Sears CEO's exit raises concerns about turnaround
By Dhanya Skariachan
(Reuters) - Shares of Sears Holdings Corp SHLD.O fell more than 5 percent on Tuesday after the retailer said Chief Executive Louis D'Ambrosio was leaving the company, raising concerns that the drive to improve its namesake stores could stall.
Chairman Edward Lampert will take over as CEO in February from D'Ambrosio, who is stepping down due to a family member's health issue. D'Ambrosio, hired in February 2011, has been credited by some analysts for recent improvements in Sears' online business and customer loyalty program.
"While we acknowledge Mr. Lampert's insight and expertise when it comes to 'financial engineering,' we are concerned about his lack of merchandising experience at time when the retailer is struggling to turn around its core Sears and Kmart chains," said Evan Mann, senior high yield analyst at Gimme Credit, an independent research service on corporate bonds.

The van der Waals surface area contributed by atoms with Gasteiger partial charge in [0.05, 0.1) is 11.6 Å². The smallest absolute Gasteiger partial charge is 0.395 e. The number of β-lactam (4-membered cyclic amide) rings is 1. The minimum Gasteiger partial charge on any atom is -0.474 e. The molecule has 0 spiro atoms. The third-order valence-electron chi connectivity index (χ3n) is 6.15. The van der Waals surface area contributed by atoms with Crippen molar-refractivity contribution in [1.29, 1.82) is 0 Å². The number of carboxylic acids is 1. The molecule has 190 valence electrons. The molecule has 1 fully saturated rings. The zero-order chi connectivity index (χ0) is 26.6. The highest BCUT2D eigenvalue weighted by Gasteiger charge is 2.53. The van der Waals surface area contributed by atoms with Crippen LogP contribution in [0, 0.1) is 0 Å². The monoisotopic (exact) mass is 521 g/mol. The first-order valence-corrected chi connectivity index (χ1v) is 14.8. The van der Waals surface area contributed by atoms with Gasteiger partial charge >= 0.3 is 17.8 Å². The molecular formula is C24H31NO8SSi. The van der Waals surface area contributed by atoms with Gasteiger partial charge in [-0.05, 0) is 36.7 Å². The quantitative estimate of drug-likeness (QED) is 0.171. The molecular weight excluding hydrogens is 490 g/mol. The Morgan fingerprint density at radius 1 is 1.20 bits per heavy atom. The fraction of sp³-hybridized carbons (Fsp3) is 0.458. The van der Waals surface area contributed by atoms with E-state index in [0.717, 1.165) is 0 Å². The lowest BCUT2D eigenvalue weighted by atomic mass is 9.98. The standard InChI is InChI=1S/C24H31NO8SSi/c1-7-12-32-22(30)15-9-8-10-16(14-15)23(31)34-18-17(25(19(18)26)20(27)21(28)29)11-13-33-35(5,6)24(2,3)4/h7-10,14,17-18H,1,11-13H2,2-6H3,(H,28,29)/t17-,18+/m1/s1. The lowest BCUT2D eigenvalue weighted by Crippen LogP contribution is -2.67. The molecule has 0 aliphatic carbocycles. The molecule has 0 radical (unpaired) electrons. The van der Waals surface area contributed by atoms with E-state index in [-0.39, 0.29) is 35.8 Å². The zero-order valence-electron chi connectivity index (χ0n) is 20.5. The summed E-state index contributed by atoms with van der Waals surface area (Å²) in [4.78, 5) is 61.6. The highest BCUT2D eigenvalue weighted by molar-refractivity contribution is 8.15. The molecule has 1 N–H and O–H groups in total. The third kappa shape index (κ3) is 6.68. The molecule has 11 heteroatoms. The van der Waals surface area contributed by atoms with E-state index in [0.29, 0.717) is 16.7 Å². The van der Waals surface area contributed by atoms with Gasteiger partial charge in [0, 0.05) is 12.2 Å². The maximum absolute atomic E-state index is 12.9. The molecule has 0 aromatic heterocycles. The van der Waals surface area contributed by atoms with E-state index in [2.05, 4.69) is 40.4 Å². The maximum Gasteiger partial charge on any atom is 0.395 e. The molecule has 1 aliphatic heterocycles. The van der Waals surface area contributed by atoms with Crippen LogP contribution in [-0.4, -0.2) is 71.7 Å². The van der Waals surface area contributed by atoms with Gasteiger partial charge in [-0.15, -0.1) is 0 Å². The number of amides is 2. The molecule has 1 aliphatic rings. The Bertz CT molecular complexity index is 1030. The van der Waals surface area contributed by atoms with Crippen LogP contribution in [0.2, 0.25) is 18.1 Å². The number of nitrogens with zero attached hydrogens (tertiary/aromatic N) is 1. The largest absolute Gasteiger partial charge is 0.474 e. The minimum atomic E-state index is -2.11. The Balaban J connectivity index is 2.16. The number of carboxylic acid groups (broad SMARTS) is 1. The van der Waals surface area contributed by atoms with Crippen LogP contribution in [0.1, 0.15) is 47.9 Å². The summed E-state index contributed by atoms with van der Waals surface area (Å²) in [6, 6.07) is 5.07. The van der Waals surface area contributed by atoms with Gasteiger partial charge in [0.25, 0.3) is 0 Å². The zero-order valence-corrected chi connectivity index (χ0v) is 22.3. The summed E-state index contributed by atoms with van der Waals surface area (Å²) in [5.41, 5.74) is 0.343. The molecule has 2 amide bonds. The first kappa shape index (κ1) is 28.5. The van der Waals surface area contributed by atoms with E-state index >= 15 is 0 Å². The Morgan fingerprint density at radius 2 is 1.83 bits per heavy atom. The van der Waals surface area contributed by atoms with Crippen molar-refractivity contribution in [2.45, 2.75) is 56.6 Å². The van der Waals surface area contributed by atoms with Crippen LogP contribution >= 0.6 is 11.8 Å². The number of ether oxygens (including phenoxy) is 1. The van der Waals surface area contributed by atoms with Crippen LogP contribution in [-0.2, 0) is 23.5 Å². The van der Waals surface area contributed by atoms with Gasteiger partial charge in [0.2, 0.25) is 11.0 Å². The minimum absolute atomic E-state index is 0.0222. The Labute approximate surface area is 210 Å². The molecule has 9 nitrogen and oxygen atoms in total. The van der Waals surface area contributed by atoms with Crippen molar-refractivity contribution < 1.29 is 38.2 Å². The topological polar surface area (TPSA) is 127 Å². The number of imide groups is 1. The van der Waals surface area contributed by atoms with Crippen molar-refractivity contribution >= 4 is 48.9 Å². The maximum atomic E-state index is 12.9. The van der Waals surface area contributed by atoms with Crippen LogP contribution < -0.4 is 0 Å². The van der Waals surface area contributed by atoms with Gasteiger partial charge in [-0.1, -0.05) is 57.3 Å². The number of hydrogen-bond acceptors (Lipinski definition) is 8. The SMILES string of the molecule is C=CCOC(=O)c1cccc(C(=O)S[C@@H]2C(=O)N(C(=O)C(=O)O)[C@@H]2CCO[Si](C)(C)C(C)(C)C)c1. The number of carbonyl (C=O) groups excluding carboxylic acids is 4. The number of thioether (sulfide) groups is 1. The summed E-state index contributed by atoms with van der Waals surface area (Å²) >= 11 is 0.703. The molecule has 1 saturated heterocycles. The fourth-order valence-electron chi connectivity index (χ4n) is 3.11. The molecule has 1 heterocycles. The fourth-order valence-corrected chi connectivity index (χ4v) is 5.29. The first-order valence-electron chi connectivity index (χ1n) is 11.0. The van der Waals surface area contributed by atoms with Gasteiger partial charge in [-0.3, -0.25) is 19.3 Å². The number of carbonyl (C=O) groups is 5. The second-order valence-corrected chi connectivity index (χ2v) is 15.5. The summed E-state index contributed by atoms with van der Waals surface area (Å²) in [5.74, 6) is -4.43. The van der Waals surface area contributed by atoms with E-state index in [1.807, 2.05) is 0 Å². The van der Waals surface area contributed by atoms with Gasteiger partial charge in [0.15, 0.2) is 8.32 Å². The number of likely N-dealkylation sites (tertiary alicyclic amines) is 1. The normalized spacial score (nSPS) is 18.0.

S&P analyst Jason Asaeda also saw D'Ambrosio's plan to step down at the end of the current fiscal year "adding to Sears' turnaround execution risk."
The operator of Sears department stores and the Kmart discount chain is in the middle of a turnaround after suffering from declining sales since 2005, when Lampert merged the two iconic U.S. retail chains in an $11 billion deal.
It company has been closing stores, tightly managing inventory, selling real estate and shedding assets to turn its business around.
The news of D'Ambrosio's departure came as Sears reported sales for the holiday shopping season that were not as bad as some analysts had feared. Sears' domestic comparable-store sales for the nine weeks ended December 29 fell 1.8 percent, the company said on Monday.
By contrast, Sears' third-quarter U.S. same-store sales fell 3.1 percent. Continued...